Marriott Alumni Magazine

Spring Summer 1977 Exchange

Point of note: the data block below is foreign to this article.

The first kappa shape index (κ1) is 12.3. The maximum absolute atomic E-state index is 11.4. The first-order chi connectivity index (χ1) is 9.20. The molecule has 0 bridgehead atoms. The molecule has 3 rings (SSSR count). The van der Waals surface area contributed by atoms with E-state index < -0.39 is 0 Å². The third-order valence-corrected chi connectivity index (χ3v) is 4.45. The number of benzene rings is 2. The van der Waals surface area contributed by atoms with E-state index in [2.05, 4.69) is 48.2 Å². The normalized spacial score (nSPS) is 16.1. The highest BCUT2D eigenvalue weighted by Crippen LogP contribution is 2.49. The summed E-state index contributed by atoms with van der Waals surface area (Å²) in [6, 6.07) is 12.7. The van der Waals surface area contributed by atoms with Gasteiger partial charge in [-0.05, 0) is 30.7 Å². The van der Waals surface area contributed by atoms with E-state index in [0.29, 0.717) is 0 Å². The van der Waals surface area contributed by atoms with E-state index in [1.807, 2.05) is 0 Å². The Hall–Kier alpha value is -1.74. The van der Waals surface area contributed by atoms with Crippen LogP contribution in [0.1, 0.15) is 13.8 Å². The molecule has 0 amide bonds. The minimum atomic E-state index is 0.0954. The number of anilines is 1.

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The Satisfied Consumer-A Source of Market Power by Darral G. Clarke This article is derived from the author's monograph, Cumulative Advertising Effects: Sources and Implications, to be published by the Marketing Science Institute, Cambridge, Massachusetts. American firms believe in the ability of advertising to affect the sales of their products. Advertising s an integral part of the marketing of the products ranging from toothpaste to computer, but, considering the ubiquitousness of its use, it is surprising how little is known about the manner in which advertising affects the purchase behavior of individuals. This lack of concrete knowledge is caused, at least in part, by the complexity of the consumer decision-making process in buying even the simplest of products. Because so little is known about advertising's effects on consumer decision making, these effects are often neglected in studies of competition and market structure. Economists and others have been concerned with the role that advertising allegedly plays in erecting barriers to block the entry of new firms into established markets and in other manifestations of market power in competition. Among the more frequently cited indications of market power are a few large competitors in a market, high profits and advertising expenditures relative to sales volumes, and market share. Examples of industries in which 1) the market is dominated by relatively few firms, 2) entry is difficult, and 3) advertising is a dominant feature of competition are very easy to find. What is not clear is whether the existence of such conditions is sufficient evidence to name advertising a source of market power in these industries. Market Power at the Breakfast Table The cereal industry has been cited as an example of market power, and the Federal Trade Commission has claimed that advertising is a major source of that market power. The cereal industry is dominated by six or seven firms, which between them offer over 100 different brands accounting for approximately 98 percent of cereal sales. There is relatively little price competition, and advertising expenditures as a percent of sales are high (14.8 percent between 1954-57). It is easy to see that the classical measures of market power and barriers to entry are present. If attention is drawn to the individual competing brands, however, the evidence that advertising provides a big advantage to the larger brands is often contradictory. To be more specific, consider the nutritional cereals as a small submarket of the cereal market. Nutritional cereals were introduced in 1956 when Kellogg's began marketing "Special K." In 1961 Quaker Oats introduced "Life" cereal and General Mills countered with "Total." In 1966 these three cereals were the only nutritional cereals of any substantial size, and Special K had attained a 47 percent share of the nutritional cereal market while Total and Life had 30 and 23 percent market shares, respectively. This dominant market share is indicative of a potentially powerful position in the market, and if FIGURE 1 Advertising Effectiveness and Consumer Market Structure Rejectors What is it? What of it? Oh, yes… Infrequent Purchasers Product Loyals Brand Loyals Importance of advertising as an information source Likelihood of purchase Advertising effectiveness

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